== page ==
Answer given by Mr Katainen on behalf of the Commission
The Commission is committed to ensuring that, when implementing EC law, Member States respect the rights enshrined in the EU Charter of Fundamental Rights. However, the programme documents are not EC law, but instruments agreed between Greece and its lenders: as such, the Charter cannot be used as a reference, and it is for Greece to ensure that its own obligations on fundamental rights are respected. The European Court of Human Rights has ruled that the measures adopted by the Greek authorities do not infringe the Convention of Human Rights.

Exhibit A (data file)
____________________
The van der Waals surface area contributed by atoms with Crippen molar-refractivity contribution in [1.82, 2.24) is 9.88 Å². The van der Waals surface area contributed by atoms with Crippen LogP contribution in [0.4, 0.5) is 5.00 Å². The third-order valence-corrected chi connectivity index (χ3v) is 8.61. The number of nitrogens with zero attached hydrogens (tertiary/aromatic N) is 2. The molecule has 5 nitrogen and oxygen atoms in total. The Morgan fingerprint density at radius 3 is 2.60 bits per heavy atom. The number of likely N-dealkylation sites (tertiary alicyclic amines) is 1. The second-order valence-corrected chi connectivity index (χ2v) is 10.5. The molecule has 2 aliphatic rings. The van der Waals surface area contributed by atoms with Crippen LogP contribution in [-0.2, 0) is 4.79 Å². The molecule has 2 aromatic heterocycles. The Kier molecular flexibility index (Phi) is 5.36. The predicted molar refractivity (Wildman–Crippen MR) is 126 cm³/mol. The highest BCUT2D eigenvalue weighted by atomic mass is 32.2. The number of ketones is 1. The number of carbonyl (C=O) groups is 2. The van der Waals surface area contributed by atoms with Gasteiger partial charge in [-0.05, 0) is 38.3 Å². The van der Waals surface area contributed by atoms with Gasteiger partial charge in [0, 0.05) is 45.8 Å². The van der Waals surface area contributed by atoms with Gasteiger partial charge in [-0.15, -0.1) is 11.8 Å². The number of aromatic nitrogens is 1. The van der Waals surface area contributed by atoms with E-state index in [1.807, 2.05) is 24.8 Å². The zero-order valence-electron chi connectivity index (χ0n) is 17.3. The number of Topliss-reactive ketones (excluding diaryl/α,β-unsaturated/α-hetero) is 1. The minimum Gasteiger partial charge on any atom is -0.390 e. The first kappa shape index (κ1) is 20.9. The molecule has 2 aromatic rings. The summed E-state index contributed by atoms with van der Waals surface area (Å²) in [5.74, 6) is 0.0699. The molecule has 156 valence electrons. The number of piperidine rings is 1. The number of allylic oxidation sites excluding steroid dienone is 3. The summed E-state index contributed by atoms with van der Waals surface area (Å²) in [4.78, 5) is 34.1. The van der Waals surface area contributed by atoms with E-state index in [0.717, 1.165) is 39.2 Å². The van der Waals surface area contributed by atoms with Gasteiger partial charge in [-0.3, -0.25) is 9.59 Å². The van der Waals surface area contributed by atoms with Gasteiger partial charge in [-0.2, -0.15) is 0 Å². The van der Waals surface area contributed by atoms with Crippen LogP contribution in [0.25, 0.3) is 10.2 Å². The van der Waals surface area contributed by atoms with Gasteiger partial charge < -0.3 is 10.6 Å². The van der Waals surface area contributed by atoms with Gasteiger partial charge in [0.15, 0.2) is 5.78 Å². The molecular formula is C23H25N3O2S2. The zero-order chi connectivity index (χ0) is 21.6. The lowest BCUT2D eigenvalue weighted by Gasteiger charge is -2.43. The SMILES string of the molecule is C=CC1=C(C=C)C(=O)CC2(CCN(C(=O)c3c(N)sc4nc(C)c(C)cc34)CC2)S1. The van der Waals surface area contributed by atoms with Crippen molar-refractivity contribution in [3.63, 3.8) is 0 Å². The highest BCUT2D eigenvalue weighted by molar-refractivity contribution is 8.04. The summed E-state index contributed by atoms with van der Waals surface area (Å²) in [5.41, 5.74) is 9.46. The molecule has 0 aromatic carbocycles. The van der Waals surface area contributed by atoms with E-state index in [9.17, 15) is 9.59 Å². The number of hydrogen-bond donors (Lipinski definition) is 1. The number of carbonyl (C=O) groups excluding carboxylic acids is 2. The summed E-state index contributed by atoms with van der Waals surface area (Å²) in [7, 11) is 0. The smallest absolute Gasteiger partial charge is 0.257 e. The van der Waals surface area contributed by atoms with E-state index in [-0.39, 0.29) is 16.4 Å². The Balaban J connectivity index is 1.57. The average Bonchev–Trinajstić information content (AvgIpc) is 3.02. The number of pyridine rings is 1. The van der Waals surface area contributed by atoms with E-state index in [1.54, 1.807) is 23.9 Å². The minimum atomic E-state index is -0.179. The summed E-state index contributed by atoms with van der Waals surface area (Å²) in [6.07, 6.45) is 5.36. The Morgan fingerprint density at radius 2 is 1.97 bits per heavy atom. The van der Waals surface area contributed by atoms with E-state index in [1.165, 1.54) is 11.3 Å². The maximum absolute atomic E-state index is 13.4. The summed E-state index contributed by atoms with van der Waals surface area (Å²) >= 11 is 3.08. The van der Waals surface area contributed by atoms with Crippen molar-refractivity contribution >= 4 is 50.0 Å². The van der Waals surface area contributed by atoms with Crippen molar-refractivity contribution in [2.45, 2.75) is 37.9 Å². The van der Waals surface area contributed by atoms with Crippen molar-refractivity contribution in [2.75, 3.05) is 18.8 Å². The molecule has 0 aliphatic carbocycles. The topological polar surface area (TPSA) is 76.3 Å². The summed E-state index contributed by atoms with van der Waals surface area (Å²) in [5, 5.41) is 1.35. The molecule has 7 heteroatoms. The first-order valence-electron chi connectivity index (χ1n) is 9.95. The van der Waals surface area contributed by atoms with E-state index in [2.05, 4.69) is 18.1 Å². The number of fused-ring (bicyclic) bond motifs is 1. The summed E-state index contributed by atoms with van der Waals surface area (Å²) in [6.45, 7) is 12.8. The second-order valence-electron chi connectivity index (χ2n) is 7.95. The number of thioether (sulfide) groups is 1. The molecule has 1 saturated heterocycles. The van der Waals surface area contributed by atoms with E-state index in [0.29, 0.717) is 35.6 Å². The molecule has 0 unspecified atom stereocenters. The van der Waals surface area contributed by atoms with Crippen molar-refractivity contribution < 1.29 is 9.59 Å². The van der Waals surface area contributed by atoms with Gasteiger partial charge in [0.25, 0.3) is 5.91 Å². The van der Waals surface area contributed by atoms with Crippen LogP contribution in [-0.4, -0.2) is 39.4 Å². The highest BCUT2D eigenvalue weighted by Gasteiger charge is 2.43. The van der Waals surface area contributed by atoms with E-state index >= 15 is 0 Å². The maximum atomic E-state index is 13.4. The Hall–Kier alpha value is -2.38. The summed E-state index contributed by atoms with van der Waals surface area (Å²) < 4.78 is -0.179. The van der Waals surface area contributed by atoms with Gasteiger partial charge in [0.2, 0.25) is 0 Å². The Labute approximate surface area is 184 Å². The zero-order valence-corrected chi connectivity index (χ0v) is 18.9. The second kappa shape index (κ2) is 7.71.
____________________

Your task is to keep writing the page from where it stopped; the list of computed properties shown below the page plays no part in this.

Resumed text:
The Commission is fully aware of the difficult social situation in Greece and the reform programme has a strong focus on employment and social policies to tackle it(1). The programme keeps very much in mind the need to ensure the fairness of the adjustment process, protecting the low income groups. It puts great emphasis on reforms to create sustainable growth and jobs, and includes policies aiming to increase the effectiveness of social safety nets and to widen the scope of unemployment benefits to the long-term unemployed and the access of the uninsured to health services. In addition, a minimum income guarantee scheme is being launched on a pilot basis. This scheme will be rolled-out across the country in phased manner, starting in 2015. Concerning unemployment, schemes financed with EU structural funds are already in place to recruit young and long-term unemployed.